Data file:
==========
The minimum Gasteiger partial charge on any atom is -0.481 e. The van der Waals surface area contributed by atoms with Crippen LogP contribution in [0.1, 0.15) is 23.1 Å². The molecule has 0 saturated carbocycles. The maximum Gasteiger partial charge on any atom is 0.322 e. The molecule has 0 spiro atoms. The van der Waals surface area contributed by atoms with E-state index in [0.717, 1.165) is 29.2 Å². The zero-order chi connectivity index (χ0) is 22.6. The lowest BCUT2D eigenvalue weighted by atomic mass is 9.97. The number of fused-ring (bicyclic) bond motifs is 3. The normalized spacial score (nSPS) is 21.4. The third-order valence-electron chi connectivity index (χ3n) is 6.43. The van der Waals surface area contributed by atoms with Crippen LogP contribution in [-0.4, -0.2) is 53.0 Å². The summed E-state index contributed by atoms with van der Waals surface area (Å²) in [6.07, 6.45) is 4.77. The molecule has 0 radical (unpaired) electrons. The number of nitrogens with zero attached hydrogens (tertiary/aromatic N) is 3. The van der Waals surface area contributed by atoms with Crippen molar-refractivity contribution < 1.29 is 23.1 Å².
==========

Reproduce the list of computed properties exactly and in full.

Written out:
The minimum Gasteiger partial charge on any atom is -0.481 e. The van der Waals surface area contributed by atoms with Crippen LogP contribution in [0.1, 0.15) is 23.1 Å². The molecule has 0 saturated carbocycles. The maximum Gasteiger partial charge on any atom is 0.322 e. The molecule has 0 spiro atoms. The van der Waals surface area contributed by atoms with E-state index in [0.717, 1.165) is 29.2 Å². The zero-order chi connectivity index (χ0) is 22.6. The lowest BCUT2D eigenvalue weighted by atomic mass is 9.97. The number of fused-ring (bicyclic) bond motifs is 3. The normalized spacial score (nSPS) is 21.4. The third-order valence-electron chi connectivity index (χ3n) is 6.43. The van der Waals surface area contributed by atoms with Crippen LogP contribution in [-0.4, -0.2) is 53.0 Å². The summed E-state index contributed by atoms with van der Waals surface area (Å²) in [6.07, 6.45) is 4.77. The molecule has 0 radical (unpaired) electrons. The number of nitrogens with zero attached hydrogens (tertiary/aromatic N) is 3. The van der Waals surface area contributed by atoms with Crippen molar-refractivity contribution < 1.29 is 23.1 Å².